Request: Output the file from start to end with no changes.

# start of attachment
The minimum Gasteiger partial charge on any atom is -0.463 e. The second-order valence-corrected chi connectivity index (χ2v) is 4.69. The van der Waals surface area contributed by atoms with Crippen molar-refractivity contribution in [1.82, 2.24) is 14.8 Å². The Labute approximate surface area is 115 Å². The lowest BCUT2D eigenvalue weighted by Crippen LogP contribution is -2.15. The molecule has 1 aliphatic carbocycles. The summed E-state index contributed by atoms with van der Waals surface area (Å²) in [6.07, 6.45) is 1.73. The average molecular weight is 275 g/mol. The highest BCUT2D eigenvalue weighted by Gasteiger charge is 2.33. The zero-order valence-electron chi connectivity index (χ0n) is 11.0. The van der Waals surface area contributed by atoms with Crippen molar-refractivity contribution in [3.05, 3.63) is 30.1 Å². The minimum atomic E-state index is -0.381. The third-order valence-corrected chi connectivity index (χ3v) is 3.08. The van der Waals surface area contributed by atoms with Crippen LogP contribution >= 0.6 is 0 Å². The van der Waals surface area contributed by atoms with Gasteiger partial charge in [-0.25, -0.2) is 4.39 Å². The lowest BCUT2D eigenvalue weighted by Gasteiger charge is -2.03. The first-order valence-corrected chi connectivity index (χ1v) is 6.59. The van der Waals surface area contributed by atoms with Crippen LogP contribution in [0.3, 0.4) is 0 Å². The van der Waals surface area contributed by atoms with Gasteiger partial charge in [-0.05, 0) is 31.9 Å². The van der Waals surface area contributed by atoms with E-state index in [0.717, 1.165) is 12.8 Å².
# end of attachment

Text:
The minimum Gasteiger partial charge on any atom is -0.463 e. The second-order valence-corrected chi connectivity index (χ2v) is 4.69. The van der Waals surface area contributed by atoms with Crippen molar-refractivity contribution in [1.82, 2.24) is 14.8 Å². The Labute approximate surface area is 115 Å². The lowest BCUT2D eigenvalue weighted by Crippen LogP contribution is -2.15. The molecule has 1 aliphatic carbocycles. The summed E-state index contributed by atoms with van der Waals surface area (Å²) in [6.07, 6.45) is 1.73. The average molecular weight is 275 g/mol. The highest BCUT2D eigenvalue weighted by Gasteiger charge is 2.33. The zero-order valence-electron chi connectivity index (χ0n) is 11.0. The van der Waals surface area contributed by atoms with Crippen molar-refractivity contribution in [3.05, 3.63) is 30.1 Å². The minimum atomic E-state index is -0.381. The third-order valence-corrected chi connectivity index (χ3v) is 3.08. The van der Waals surface area contributed by atoms with Crippen LogP contribution >= 0.6 is 0 Å². The van der Waals surface area contributed by atoms with Gasteiger partial charge in [-0.25, -0.2) is 4.39 Å². The lowest BCUT2D eigenvalue weighted by Gasteiger charge is -2.03. The first-order valence-corrected chi connectivity index (χ1v) is 6.59. The van der Waals surface area contributed by atoms with Crippen LogP contribution in [0.3, 0.4) is 0 Å². The van der Waals surface area contributed by atoms with Gasteiger partial charge in [-0.05, 0) is 31.9 Å². The van der Waals surface area contributed by atoms with E-state index in [0.717, 1.165) is 12.8 Å².